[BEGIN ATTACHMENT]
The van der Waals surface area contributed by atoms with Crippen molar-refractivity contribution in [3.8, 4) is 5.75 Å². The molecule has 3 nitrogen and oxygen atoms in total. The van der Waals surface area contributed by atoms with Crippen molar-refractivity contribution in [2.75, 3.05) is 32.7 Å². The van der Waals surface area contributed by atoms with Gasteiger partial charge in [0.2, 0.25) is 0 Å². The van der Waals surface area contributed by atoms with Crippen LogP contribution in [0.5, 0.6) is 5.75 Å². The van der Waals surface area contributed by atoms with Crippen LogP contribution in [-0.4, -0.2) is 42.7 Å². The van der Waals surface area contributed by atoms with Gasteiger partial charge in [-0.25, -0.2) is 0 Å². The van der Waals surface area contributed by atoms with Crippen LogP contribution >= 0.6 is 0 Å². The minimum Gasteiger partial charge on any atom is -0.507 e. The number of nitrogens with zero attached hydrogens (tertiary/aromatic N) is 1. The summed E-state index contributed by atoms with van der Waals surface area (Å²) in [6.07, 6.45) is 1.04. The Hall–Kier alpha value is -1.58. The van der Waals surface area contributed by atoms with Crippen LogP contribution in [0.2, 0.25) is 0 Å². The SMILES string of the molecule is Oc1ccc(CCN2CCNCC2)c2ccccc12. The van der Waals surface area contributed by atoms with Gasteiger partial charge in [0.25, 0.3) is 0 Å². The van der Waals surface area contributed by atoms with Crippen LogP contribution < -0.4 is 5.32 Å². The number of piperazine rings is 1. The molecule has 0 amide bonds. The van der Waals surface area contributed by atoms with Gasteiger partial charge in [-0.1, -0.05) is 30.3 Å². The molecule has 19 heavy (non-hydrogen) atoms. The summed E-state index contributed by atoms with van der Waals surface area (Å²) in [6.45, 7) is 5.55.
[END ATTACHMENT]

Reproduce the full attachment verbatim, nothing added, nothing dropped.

The van der Waals surface area contributed by atoms with Crippen molar-refractivity contribution in [3.8, 4) is 5.75 Å². The molecule has 3 nitrogen and oxygen atoms in total. The van der Waals surface area contributed by atoms with Crippen molar-refractivity contribution in [2.75, 3.05) is 32.7 Å². The van der Waals surface area contributed by atoms with Gasteiger partial charge in [0.2, 0.25) is 0 Å². The van der Waals surface area contributed by atoms with Crippen LogP contribution in [0.5, 0.6) is 5.75 Å². The van der Waals surface area contributed by atoms with Crippen LogP contribution in [-0.4, -0.2) is 42.7 Å². The van der Waals surface area contributed by atoms with Gasteiger partial charge in [-0.25, -0.2) is 0 Å². The van der Waals surface area contributed by atoms with Crippen LogP contribution >= 0.6 is 0 Å². The minimum Gasteiger partial charge on any atom is -0.507 e. The number of nitrogens with zero attached hydrogens (tertiary/aromatic N) is 1. The summed E-state index contributed by atoms with van der Waals surface area (Å²) in [6.07, 6.45) is 1.04. The Hall–Kier alpha value is -1.58. The van der Waals surface area contributed by atoms with Crippen LogP contribution in [0.2, 0.25) is 0 Å². The SMILES string of the molecule is Oc1ccc(CCN2CCNCC2)c2ccccc12. The van der Waals surface area contributed by atoms with Gasteiger partial charge in [0.25, 0.3) is 0 Å². The van der Waals surface area contributed by atoms with Crippen LogP contribution < -0.4 is 5.32 Å². The number of piperazine rings is 1. The molecule has 0 amide bonds. The van der Waals surface area contributed by atoms with Gasteiger partial charge in [-0.1, -0.05) is 30.3 Å². The molecule has 19 heavy (non-hydrogen) atoms. The summed E-state index contributed by atoms with van der Waals surface area (Å²) in [6.45, 7) is 5.55.